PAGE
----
FAQs - Weapons
Q: What changes have been made to South Australian Weapons Laws?
The law has been changed to prohibit manufacture, dealing in and possession of certain weapons called prohibited weapons.
These laws are not about firearms: they are about other weapons.
The law revised and strengthened old laws about having weapons.
Q: Why have the laws been changed?
To make our community safer by reducing the number of things in the community that are designed to be used as weapons to kill or injure people and which are easily concealed and carried.
Q: How will the laws make our community safer?
The new laws make it an offence for a person to have prohibited weapons, unless he or she is exempted in special and limited circumstances. Police may confiscate these weapons and charge people who have them. The law allows Police to act before the weapon has been used against anyone.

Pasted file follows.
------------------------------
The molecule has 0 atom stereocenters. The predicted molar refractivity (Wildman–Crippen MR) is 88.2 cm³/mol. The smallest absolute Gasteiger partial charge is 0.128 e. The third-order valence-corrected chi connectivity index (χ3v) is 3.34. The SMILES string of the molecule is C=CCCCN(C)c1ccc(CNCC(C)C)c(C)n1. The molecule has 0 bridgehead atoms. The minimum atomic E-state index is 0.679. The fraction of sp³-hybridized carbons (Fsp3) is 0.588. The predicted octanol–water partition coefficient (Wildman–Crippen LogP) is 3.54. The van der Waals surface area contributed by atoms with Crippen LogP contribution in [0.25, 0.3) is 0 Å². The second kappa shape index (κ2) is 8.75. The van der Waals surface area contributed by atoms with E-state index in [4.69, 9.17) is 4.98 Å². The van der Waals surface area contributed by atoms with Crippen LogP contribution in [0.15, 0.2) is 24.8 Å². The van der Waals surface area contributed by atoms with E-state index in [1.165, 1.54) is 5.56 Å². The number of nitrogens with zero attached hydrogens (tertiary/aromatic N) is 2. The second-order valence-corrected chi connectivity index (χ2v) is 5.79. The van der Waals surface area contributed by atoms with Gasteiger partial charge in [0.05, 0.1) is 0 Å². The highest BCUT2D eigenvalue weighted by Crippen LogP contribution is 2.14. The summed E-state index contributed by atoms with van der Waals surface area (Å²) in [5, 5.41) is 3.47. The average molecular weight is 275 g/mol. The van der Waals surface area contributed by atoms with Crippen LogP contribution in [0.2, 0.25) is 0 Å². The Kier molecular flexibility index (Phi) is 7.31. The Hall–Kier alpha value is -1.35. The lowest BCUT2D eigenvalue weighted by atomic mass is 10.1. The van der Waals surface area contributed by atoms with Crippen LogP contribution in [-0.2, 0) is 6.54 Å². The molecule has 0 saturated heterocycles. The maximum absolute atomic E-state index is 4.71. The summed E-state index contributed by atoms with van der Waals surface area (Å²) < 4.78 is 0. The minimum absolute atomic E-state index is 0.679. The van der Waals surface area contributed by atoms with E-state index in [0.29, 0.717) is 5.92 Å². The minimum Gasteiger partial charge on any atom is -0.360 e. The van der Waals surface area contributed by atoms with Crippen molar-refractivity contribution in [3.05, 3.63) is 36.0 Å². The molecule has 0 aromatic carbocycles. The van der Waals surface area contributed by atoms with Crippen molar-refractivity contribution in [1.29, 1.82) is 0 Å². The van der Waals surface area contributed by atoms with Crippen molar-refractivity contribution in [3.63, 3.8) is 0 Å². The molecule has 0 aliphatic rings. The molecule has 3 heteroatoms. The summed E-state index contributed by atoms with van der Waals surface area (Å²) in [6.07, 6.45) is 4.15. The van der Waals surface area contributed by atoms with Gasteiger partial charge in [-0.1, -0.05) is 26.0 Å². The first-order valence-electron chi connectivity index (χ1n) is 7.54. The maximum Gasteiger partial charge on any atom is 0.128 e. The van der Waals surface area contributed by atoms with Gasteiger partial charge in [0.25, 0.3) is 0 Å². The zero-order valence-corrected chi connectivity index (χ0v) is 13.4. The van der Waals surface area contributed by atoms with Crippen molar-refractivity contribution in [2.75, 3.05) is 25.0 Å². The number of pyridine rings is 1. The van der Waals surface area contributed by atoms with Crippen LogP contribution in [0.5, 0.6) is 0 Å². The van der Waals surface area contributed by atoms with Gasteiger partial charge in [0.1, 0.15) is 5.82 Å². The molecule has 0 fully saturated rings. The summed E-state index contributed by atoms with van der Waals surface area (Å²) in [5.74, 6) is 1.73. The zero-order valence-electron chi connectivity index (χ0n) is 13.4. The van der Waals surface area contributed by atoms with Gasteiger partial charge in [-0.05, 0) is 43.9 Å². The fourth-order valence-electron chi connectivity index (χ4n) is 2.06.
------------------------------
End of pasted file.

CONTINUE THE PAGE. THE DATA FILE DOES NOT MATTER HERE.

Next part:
Some exemptions require these weapons to be kept in a safe and secure manner.
Q: Who has initiated these laws?
There has been a demand from members of the community and the police all over Australia to restrict possession of weapons, particularly the types of weapons in our new laws.
The South Australian Government and most other State and Territory Governments decided that their laws about possession of weapons should be made tougher. The South Australian Attorney - General has been responsible for developing South Australian laws in close consultation with the Police. The laws were supported by all parties in the South Australian Parliament.
Q: Will the police be given more powers to enforce the laws?
No. The police already have the authority and powers to enforce the laws.
Q: Will the police take action against people for having a fishing knife or one of the many tools that people use for work and recreation?
The short answer is no, unless they are carrying it offensively or without lawful excuse.